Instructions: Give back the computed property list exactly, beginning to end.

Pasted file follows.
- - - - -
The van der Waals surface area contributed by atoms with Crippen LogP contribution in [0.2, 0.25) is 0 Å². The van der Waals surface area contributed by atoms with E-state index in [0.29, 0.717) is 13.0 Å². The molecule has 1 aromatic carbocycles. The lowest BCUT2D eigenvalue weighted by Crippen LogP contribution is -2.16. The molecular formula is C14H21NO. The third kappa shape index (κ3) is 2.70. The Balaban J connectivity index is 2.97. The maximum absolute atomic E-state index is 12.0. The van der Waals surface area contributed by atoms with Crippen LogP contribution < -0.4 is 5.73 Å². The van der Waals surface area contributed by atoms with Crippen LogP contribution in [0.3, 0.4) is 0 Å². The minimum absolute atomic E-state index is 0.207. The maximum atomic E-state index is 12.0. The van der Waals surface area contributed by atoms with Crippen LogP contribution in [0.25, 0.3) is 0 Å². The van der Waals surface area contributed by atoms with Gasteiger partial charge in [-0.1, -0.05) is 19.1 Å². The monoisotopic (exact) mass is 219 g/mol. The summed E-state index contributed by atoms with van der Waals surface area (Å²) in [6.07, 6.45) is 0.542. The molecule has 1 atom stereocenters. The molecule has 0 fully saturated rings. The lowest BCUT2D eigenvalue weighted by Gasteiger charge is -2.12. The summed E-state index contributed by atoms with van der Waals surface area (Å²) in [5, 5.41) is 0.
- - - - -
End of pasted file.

The van der Waals surface area contributed by atoms with Crippen LogP contribution in [0.2, 0.25) is 0 Å². The van der Waals surface area contributed by atoms with E-state index in [0.29, 0.717) is 13.0 Å². The molecule has 1 aromatic carbocycles. The lowest BCUT2D eigenvalue weighted by Crippen LogP contribution is -2.16. The molecular formula is C14H21NO. The third kappa shape index (κ3) is 2.70. The Balaban J connectivity index is 2.97. The maximum absolute atomic E-state index is 12.0. The van der Waals surface area contributed by atoms with Crippen LogP contribution < -0.4 is 5.73 Å². The van der Waals surface area contributed by atoms with Crippen LogP contribution in [0.3, 0.4) is 0 Å². The minimum absolute atomic E-state index is 0.207. The maximum atomic E-state index is 12.0. The van der Waals surface area contributed by atoms with Crippen LogP contribution in [0.25, 0.3) is 0 Å². The van der Waals surface area contributed by atoms with Gasteiger partial charge in [-0.1, -0.05) is 19.1 Å². The monoisotopic (exact) mass is 219 g/mol. The summed E-state index contributed by atoms with van der Waals surface area (Å²) in [6.07, 6.45) is 0.542. The molecule has 1 atom stereocenters. The molecule has 0 fully saturated rings. The lowest BCUT2D eigenvalue weighted by Gasteiger charge is -2.12. The summed E-state index contributed by atoms with van der Waals surface area (Å²) in [5, 5.41) is 0.